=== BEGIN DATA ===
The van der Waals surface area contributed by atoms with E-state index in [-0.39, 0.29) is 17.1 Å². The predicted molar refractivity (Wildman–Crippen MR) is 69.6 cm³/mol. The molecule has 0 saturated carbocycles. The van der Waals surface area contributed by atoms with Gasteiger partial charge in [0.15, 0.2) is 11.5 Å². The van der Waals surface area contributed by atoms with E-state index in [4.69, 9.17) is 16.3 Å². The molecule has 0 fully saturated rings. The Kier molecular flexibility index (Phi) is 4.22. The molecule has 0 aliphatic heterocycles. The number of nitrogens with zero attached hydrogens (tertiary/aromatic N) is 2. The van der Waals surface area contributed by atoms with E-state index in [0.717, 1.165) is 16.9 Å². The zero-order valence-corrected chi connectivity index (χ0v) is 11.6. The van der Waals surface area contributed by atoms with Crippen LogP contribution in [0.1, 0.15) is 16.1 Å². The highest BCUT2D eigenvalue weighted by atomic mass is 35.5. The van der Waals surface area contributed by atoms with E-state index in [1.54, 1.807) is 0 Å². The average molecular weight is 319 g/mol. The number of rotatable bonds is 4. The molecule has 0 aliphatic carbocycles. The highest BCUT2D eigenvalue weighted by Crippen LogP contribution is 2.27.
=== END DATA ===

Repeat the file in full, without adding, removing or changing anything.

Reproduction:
The van der Waals surface area contributed by atoms with E-state index in [-0.39, 0.29) is 17.1 Å². The predicted molar refractivity (Wildman–Crippen MR) is 69.6 cm³/mol. The molecule has 0 saturated carbocycles. The van der Waals surface area contributed by atoms with Gasteiger partial charge in [0.15, 0.2) is 11.5 Å². The van der Waals surface area contributed by atoms with E-state index in [4.69, 9.17) is 16.3 Å². The molecule has 0 fully saturated rings. The Kier molecular flexibility index (Phi) is 4.22. The molecule has 0 aliphatic heterocycles. The number of nitrogens with zero attached hydrogens (tertiary/aromatic N) is 2. The van der Waals surface area contributed by atoms with E-state index in [0.717, 1.165) is 16.9 Å². The zero-order valence-corrected chi connectivity index (χ0v) is 11.6. The van der Waals surface area contributed by atoms with Crippen LogP contribution in [0.1, 0.15) is 16.1 Å². The highest BCUT2D eigenvalue weighted by atomic mass is 35.5. The van der Waals surface area contributed by atoms with E-state index in [1.54, 1.807) is 0 Å². The average molecular weight is 319 g/mol. The number of rotatable bonds is 4. The molecule has 0 aliphatic carbocycles. The highest BCUT2D eigenvalue weighted by Crippen LogP contribution is 2.27.